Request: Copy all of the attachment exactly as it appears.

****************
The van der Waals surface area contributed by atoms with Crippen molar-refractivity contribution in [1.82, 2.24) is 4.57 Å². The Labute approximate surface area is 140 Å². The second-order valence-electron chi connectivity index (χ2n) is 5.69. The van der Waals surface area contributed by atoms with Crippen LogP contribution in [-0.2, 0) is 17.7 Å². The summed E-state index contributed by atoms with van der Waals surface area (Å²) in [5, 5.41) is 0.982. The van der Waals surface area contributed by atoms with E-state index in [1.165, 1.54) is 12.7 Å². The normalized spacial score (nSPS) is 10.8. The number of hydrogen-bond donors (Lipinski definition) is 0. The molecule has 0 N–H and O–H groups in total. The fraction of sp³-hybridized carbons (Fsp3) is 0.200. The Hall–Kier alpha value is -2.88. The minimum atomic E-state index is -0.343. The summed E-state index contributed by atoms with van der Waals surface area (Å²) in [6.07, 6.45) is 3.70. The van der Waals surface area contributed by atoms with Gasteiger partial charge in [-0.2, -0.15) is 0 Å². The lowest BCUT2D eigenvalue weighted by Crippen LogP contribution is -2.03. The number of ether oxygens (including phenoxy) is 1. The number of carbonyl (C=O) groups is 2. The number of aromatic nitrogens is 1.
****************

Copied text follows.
The van der Waals surface area contributed by atoms with Crippen molar-refractivity contribution in [1.82, 2.24) is 4.57 Å². The Labute approximate surface area is 140 Å². The second-order valence-electron chi connectivity index (χ2n) is 5.69. The van der Waals surface area contributed by atoms with Crippen LogP contribution in [-0.2, 0) is 17.7 Å². The summed E-state index contributed by atoms with van der Waals surface area (Å²) in [5, 5.41) is 0.982. The van der Waals surface area contributed by atoms with E-state index in [1.165, 1.54) is 12.7 Å². The normalized spacial score (nSPS) is 10.8. The number of hydrogen-bond donors (Lipinski definition) is 0. The molecule has 0 N–H and O–H groups in total. The fraction of sp³-hybridized carbons (Fsp3) is 0.200. The Hall–Kier alpha value is -2.88. The minimum atomic E-state index is -0.343. The summed E-state index contributed by atoms with van der Waals surface area (Å²) in [6.07, 6.45) is 3.70. The van der Waals surface area contributed by atoms with Gasteiger partial charge in [-0.2, -0.15) is 0 Å². The lowest BCUT2D eigenvalue weighted by Crippen LogP contribution is -2.03. The number of ether oxygens (including phenoxy) is 1. The number of carbonyl (C=O) groups is 2. The number of aromatic nitrogens is 1.